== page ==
The impact of a parent’s suicide on surviving children can be mitigated by a solid support network that provides a safe holding space in which taboo feelings can be aired. Without such a space and empathetic ears, the negative feelings fester. In the Novak family, suicide is “that heavy thing we’re all too afraid to talk about.” Syd and her mother Maggie (Kathleen Rose Perkins) have not spoken about her dad since he hanged himself. Maggie has buried herself in her work at the diner, working sixty hours per week covering multiple shifts – to make ends meet for the financially strapped family, and arguably, to avoid having to sit with her pain. Consequently, Syd is left with caring for her mature younger brother Liam (Aidan Wojtak-Hissong), a responsibility she resents despite her deep love for him.
Unsurprisingly, Maggie is often too exhausted and emotionally unavailable to her children. When Syd tells her, “Sometimes, it feels like the people I love don’t love me back,” she coldly replies: “Well, maybe you’re just aiming too high, hun.” Disappointed once again by a person she trusts, Syd flees to her room in anger, and with her mind she causes the wall behind her to crack. Her thought sequence prior to the outburst is telling: “Dad would have understood, but he hung himself,” followed by, “I feel like I’m boiling inside.” She is angry at the void he left behind and at others’ inability to fill that void. Syd covers up the cracked wall with a dresser. However, the system of avoidance and denial at work in many families of suicide, meant to protect individual members’ feelings in the short run, can only exacerbate the bereavement process and lead to complicated grief. Cracks soon become fissures when left unattended.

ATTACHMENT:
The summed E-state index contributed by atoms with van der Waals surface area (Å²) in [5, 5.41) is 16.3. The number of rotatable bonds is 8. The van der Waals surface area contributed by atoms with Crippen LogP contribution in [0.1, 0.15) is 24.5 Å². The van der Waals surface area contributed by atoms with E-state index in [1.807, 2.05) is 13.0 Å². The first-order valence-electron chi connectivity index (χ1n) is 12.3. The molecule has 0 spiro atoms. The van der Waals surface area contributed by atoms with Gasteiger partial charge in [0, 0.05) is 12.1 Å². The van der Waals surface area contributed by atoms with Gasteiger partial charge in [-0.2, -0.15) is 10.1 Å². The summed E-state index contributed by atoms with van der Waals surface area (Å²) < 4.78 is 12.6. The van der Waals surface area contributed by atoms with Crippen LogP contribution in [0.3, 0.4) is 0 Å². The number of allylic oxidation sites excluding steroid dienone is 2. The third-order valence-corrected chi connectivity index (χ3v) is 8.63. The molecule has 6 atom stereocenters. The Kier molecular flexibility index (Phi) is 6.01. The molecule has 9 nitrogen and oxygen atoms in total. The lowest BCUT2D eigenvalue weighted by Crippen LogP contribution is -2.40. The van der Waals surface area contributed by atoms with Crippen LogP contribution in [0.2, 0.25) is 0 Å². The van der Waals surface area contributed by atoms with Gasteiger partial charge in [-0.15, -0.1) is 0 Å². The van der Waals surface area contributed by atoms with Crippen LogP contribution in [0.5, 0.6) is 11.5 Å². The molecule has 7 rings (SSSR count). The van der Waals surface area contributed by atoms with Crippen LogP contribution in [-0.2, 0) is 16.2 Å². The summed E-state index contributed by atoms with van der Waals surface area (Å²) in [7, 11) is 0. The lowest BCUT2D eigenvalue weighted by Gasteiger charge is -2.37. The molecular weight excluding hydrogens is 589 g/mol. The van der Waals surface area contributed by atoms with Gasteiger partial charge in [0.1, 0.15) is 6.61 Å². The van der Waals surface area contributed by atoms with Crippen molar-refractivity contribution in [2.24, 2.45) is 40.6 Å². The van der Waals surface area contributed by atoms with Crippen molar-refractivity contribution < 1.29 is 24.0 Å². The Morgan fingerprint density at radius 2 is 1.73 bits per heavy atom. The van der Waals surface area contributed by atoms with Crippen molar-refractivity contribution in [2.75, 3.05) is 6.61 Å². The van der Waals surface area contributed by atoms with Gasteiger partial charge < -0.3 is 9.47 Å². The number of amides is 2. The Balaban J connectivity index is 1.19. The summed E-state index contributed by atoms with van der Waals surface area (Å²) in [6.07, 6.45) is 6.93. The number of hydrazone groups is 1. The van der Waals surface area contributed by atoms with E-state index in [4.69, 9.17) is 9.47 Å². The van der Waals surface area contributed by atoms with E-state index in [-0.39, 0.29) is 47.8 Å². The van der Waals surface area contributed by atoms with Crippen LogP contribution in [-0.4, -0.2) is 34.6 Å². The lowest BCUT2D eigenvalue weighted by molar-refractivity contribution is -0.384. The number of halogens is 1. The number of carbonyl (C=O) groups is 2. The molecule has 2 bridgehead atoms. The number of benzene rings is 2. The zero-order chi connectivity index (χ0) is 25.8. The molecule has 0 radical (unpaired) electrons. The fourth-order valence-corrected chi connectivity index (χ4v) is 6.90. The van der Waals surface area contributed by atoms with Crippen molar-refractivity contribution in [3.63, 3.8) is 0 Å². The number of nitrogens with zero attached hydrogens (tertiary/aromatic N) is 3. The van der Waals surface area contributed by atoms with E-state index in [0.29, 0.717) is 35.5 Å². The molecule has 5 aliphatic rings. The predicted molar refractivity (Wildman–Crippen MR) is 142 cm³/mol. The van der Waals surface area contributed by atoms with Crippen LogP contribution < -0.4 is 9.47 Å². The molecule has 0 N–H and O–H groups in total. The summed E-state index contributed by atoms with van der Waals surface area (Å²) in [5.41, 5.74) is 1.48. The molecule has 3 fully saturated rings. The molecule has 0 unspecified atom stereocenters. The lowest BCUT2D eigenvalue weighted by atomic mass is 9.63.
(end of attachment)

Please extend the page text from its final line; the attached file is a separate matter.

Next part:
When a beloved parent dies by suicide, surviving children are left with a mystery that incites endless questioning and re-evaluations of the self. They may question their deceased parent’s love for them and come to the conclusion that they’re unlovable and abnormal, for the parent would have remained otherwise. Syd is confronted with such questions when she goes down to the basement, the site of her father’s death, to retrieve a puzzle for Liam. Solving puzzles every Sunday morning was dad and Liam’s thing, Syd tells us, a ritual Liam seems to want to pick back up. Her anger mounts when she realizes how little she understood her father, who didn’t leave a suicide note. “I mean, did he really have no idea I was gonna be such a freak?” she asks herself and her viewers. “I mean, did he think I wouldn’t need him around? I mean, why would he do that?” Syd’s seething anger causes objects to rattle in the basement, and upstairs, it kills Banana Wigglesworth, Liam’s pet hedgehog.
Liam asks Syd to deliver the eulogy at Banana’s makeshift funeral, which she addresses to her father, with Paul Young’s “Everytime You Go Away” aptly playing in the background. “I wish I was there for you at the end. Had we known that you needed help, we would have given it to you,” Syd begins plaintively. “This just isn’t fair. You’re gone now and there’s nothing we can do about it. We both miss you so much. Everything is different without you around.” Syd’s eulogy poignantly illustrates the multi-dimensionality of grief. Grief is a complex of feelings, including but not limited to anger. Back in her bedroom, Syd worriedly asks herself, “Oh god, when does this get easier,” at which point, objects begin to levitate. It’s now clear – to Syd and to us viewers – that her powers are not only connected to anger over her father’s suicide, but to grief over her loss and uncertainty over the future.